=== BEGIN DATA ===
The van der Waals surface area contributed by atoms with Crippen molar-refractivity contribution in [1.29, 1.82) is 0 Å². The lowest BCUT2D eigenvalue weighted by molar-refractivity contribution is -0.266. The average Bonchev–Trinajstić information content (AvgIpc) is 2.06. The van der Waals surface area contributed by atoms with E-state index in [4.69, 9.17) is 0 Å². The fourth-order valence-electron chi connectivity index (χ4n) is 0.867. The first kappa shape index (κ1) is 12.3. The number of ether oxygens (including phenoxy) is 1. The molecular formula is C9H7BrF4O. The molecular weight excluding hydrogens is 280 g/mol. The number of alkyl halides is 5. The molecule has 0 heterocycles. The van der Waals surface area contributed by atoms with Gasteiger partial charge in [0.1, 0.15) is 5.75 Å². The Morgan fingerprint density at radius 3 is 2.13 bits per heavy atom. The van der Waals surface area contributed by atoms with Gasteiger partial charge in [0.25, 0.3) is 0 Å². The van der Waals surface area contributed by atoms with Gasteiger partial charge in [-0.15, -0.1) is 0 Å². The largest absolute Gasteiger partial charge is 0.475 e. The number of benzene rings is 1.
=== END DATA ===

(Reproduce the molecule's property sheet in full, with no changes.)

The van der Waals surface area contributed by atoms with Crippen molar-refractivity contribution in [1.29, 1.82) is 0 Å². The lowest BCUT2D eigenvalue weighted by molar-refractivity contribution is -0.266. The average Bonchev–Trinajstić information content (AvgIpc) is 2.06. The van der Waals surface area contributed by atoms with E-state index in [4.69, 9.17) is 0 Å². The fourth-order valence-electron chi connectivity index (χ4n) is 0.867. The first kappa shape index (κ1) is 12.3. The number of ether oxygens (including phenoxy) is 1. The molecular formula is C9H7BrF4O. The molecular weight excluding hydrogens is 280 g/mol. The number of alkyl halides is 5. The molecule has 0 heterocycles. The van der Waals surface area contributed by atoms with Gasteiger partial charge in [0.1, 0.15) is 5.75 Å². The Morgan fingerprint density at radius 3 is 2.13 bits per heavy atom. The van der Waals surface area contributed by atoms with Gasteiger partial charge in [0.25, 0.3) is 0 Å². The van der Waals surface area contributed by atoms with Gasteiger partial charge in [-0.15, -0.1) is 0 Å². The largest absolute Gasteiger partial charge is 0.475 e. The number of benzene rings is 1.